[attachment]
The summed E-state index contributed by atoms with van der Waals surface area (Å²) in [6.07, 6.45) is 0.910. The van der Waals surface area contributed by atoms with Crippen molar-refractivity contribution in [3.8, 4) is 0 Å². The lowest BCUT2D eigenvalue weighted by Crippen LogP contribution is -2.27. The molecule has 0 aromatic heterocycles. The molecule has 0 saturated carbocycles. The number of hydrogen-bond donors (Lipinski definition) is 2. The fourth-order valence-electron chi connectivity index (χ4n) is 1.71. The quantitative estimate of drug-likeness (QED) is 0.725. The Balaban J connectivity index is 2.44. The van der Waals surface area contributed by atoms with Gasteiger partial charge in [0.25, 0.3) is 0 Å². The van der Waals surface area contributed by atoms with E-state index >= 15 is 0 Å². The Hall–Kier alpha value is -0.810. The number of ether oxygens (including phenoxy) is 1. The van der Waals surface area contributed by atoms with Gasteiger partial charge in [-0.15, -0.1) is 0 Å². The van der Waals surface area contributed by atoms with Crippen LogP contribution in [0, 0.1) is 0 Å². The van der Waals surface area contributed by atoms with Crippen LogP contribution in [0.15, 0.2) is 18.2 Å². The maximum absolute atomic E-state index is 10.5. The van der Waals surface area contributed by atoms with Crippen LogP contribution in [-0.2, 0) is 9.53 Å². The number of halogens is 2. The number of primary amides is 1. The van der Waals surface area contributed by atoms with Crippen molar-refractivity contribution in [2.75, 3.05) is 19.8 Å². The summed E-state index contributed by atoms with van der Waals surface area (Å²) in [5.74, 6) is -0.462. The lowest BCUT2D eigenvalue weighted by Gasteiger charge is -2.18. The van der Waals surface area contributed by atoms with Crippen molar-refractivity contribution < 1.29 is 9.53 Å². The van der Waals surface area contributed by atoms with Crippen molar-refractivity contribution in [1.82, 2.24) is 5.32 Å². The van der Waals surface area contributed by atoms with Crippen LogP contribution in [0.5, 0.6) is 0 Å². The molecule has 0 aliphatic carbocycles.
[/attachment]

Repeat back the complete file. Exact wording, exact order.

The summed E-state index contributed by atoms with van der Waals surface area (Å²) in [6.07, 6.45) is 0.910. The van der Waals surface area contributed by atoms with Crippen molar-refractivity contribution in [3.8, 4) is 0 Å². The lowest BCUT2D eigenvalue weighted by Crippen LogP contribution is -2.27. The molecule has 0 aromatic heterocycles. The molecule has 0 saturated carbocycles. The number of hydrogen-bond donors (Lipinski definition) is 2. The fourth-order valence-electron chi connectivity index (χ4n) is 1.71. The quantitative estimate of drug-likeness (QED) is 0.725. The Balaban J connectivity index is 2.44. The van der Waals surface area contributed by atoms with Gasteiger partial charge in [0.25, 0.3) is 0 Å². The van der Waals surface area contributed by atoms with E-state index >= 15 is 0 Å². The Hall–Kier alpha value is -0.810. The number of ether oxygens (including phenoxy) is 1. The van der Waals surface area contributed by atoms with Gasteiger partial charge in [-0.15, -0.1) is 0 Å². The van der Waals surface area contributed by atoms with Crippen LogP contribution in [0, 0.1) is 0 Å². The van der Waals surface area contributed by atoms with Crippen LogP contribution in [0.15, 0.2) is 18.2 Å². The maximum absolute atomic E-state index is 10.5. The van der Waals surface area contributed by atoms with Crippen LogP contribution in [-0.2, 0) is 9.53 Å². The number of halogens is 2. The number of primary amides is 1. The van der Waals surface area contributed by atoms with Crippen molar-refractivity contribution in [2.75, 3.05) is 19.8 Å². The summed E-state index contributed by atoms with van der Waals surface area (Å²) in [5.74, 6) is -0.462. The lowest BCUT2D eigenvalue weighted by Gasteiger charge is -2.18. The van der Waals surface area contributed by atoms with Crippen molar-refractivity contribution < 1.29 is 9.53 Å². The van der Waals surface area contributed by atoms with Crippen molar-refractivity contribution in [1.82, 2.24) is 5.32 Å². The van der Waals surface area contributed by atoms with Crippen LogP contribution in [0.5, 0.6) is 0 Å². The molecule has 0 aliphatic carbocycles.